"One of the people who I think has had some influence on the change is actually John Key, who coming after Don Brash, one of the first things he said was, 'I don't have a problem with indigenous rights'.

"That was actually a bit of a turning point in terms of his government."

However recent examples of racism are not simply examples of Pakeha-Maori division. They are shocking and wide-ranging - from racist anti-immigration leaflet drops, to the refusal of public bus services to hijab-clad Muslim women.

Last October two Auckland men vandalised a Jewish cemetery, spray-painting swastika symbols on gravestones.

Judge Russell Collins described it as the ''definition of a hate crime''.

In September, crudely written flyers downloaded from fanatical creationist websites were distributed across Kawerau.

They stated: ''Kids are taught in school that man evolved [changed] from a chimp. So I ask you who changed the most from a black chimp with black hair and brown eyes?A black man with black hair and brown eyes? Orawhite man with blond hair and blue eyes?''

Only one month earlier, similar racist flyers were distributed in Havelock North purporting the ''white race'' needed saving and that it was ''alright to bewhite''.

The flyers were linked to a group called the Right Wing Resistance, founded by former leader of the New Zealand

National Front, Kyle Chapman.

The organisation's website mission statement declares it is against: ''Mass immigration, the dilution of our European culture and pride and the current multicultural agenda created by the current government networks, designed to destroy our colonial rights and identity.''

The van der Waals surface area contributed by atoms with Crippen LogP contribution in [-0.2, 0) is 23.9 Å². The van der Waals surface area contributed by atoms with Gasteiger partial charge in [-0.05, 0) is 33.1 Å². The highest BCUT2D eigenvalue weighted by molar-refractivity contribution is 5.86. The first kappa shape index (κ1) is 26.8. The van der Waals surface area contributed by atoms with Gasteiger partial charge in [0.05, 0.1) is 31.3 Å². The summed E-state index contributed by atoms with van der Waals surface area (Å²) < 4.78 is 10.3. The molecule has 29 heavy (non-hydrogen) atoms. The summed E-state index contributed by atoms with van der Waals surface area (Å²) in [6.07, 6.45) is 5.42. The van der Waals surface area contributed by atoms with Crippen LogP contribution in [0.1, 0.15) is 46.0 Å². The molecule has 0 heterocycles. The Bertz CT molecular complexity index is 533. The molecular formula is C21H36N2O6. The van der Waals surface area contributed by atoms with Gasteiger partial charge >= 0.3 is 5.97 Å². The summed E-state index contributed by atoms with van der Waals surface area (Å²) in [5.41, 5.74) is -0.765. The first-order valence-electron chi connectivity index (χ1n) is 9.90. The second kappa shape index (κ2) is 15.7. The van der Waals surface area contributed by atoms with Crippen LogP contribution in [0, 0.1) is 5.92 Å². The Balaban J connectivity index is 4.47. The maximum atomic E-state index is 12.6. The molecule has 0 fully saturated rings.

So where does this hatred stem from?

Racism is based on falsehood,'' Mr de Bres says. Racism ''is based on fear and it's based on ignorance''.

It is a psychological problem, as well as a problem caused by lack of knowledge.

But growing face-to-face interaction between cultures is helping to break down the ''unfounded fear factor''.

''Information, education, upbringing are a very large part of addressing [racism] and also just fostering more engagement between people.

''It's very hard to be racist to somebody you know compared to somebody you don't know.'' Two Muslim women in Wellington were refused rides on public buses in 2011 due to their traditional hijab headwear.

NZ Bus said the drivers were not dismissed as they were suffering from ''maskophobia'' and were instead sent on counselling programmes.

Japanese citizens were last year warned by the New Zealand Japanese Society to avoid Auckland's Queen St amid reports of sex attacks and violence against tourists.

''If you are threatened with a knife or other objects, do not resist but just give them what they want,'' it warned.

A Japanese visitor on a working holiday visa claimed she was sexually attacked in March but did not report it to authorities for fear of losing face.

''Asian-bashing'' cases have also been reported in Christchurch and Nelson.

But racism isn't limited to minority Asian, Pacific and Maori communities.

Last year a German-born Auckland woman was called a Nazi and asked if she liked to stamp people ''just like at Auschwitz'' after she denied four men entry to a concert in Parnell.

Elements of racism are also evident in the backlash to the Crafar farms deal and the buy up of Auckland real estate by Chinese.

While racial discrimination is illegal, the Human Rights Commission received over 570 complaints about racial prejudice and abuse in the past year-nearly a third of which were substantiated.

- Rotorua Daily Post